path for a newcomer before my voters grew tired of me.
When I was promoted as project minister I had the confidence that the
UNP was going to win the next election and after that I would be
appointed a Cabinet minister. I took that decision to let the other
candidates to come up. It was not a hasty decision.
Q: You are still a popular politician. Don't you think the
voters will feel abandoned?
A: That is not how I see it. We need to move away from family
politics. I felt strongly that I have to allow others to shine. You need
not go to parliament to serve people. Numerous other ways are there for
someone who is genuinely interested in serving people, to do so.
Q: Is that an implication that Imthiyaz Bakeer Markar will not
be seen in parliament if a UNP Government is elected in the future?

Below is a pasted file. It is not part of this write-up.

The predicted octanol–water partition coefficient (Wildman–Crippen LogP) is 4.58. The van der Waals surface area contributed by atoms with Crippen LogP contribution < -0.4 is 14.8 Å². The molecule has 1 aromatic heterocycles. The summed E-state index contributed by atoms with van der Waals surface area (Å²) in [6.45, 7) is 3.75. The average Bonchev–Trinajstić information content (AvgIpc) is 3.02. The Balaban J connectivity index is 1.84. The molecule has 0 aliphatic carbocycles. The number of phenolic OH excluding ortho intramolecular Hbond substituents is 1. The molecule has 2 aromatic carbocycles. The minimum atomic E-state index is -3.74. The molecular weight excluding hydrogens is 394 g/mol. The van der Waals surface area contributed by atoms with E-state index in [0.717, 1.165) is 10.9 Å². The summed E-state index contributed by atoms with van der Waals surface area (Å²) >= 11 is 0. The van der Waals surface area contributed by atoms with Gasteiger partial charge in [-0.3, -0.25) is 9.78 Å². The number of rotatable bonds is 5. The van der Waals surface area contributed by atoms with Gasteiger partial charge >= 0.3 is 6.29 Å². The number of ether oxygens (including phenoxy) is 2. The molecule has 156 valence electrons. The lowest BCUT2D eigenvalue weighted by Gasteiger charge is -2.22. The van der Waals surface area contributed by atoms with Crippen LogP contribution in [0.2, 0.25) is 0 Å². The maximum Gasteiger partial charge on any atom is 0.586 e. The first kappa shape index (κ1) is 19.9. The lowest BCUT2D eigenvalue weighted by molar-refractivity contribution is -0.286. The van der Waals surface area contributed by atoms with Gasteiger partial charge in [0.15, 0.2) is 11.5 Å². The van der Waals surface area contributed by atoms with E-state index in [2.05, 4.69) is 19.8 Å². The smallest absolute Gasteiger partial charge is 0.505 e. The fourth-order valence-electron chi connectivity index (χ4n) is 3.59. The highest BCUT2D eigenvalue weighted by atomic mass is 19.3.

A: Yes. Parliament is not a priority for me. But I will
certainly be within the Party's organising structure and make my best
effort to restore UNP's lost glory. Therefore, my work within the party
Q: The two factions of the UNP seem to be in a row over
holding of the May Day rally, with the party leadership announcing
Jaffna as the venue while the Sajith faction seems to be asking people
to join Premadasa Commemoration in Colombo?
A: The UNP is holding just one May day rally. I think that is
I don't hold any position in the party Executive-Committee; therefore
I cannot make an official statement on behalf of the party. What is
organised in Colombo is the usual event, the President Premadasa
commemoration. We don't need to fight over these two events, people can
participate in the event that is most convenient to them. Let it be the
decision of the party supporters.
Q: But there seem to be an apparent opposition from the party
leadership to the Colombo event. This is obvious by the way that
conditions are being imposed on party organisers.
A: That is most unfortunate. If you feel that the party is
trying to block the President Premadasa commemoration from being